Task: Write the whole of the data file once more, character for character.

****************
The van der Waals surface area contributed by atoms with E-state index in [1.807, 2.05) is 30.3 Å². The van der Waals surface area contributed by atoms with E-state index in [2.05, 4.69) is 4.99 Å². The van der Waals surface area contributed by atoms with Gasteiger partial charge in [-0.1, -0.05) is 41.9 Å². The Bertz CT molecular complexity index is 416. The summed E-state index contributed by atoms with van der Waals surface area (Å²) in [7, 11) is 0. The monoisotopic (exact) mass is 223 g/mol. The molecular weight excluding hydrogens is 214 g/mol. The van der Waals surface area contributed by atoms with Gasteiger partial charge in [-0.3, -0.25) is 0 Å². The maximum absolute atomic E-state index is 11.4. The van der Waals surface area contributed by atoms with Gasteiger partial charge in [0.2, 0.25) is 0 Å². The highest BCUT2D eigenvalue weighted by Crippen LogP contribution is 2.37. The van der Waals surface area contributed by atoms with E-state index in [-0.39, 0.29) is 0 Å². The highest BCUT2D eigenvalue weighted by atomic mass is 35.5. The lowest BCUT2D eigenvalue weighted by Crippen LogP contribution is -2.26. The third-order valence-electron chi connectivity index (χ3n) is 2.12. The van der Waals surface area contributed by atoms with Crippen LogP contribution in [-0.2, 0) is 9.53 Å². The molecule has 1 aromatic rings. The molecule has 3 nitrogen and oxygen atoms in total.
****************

The van der Waals surface area contributed by atoms with E-state index in [1.807, 2.05) is 30.3 Å². The van der Waals surface area contributed by atoms with E-state index in [2.05, 4.69) is 4.99 Å². The van der Waals surface area contributed by atoms with Gasteiger partial charge in [-0.1, -0.05) is 41.9 Å². The Bertz CT molecular complexity index is 416. The summed E-state index contributed by atoms with van der Waals surface area (Å²) in [7, 11) is 0. The monoisotopic (exact) mass is 223 g/mol. The molecular weight excluding hydrogens is 214 g/mol. The van der Waals surface area contributed by atoms with Gasteiger partial charge in [-0.3, -0.25) is 0 Å². The maximum absolute atomic E-state index is 11.4. The van der Waals surface area contributed by atoms with Gasteiger partial charge in [0.2, 0.25) is 0 Å². The highest BCUT2D eigenvalue weighted by Crippen LogP contribution is 2.37. The van der Waals surface area contributed by atoms with E-state index in [-0.39, 0.29) is 0 Å². The highest BCUT2D eigenvalue weighted by atomic mass is 35.5. The lowest BCUT2D eigenvalue weighted by Crippen LogP contribution is -2.26. The third-order valence-electron chi connectivity index (χ3n) is 2.12. The van der Waals surface area contributed by atoms with Crippen LogP contribution in [-0.2, 0) is 9.53 Å². The molecule has 1 aromatic rings. The molecule has 3 nitrogen and oxygen atoms in total.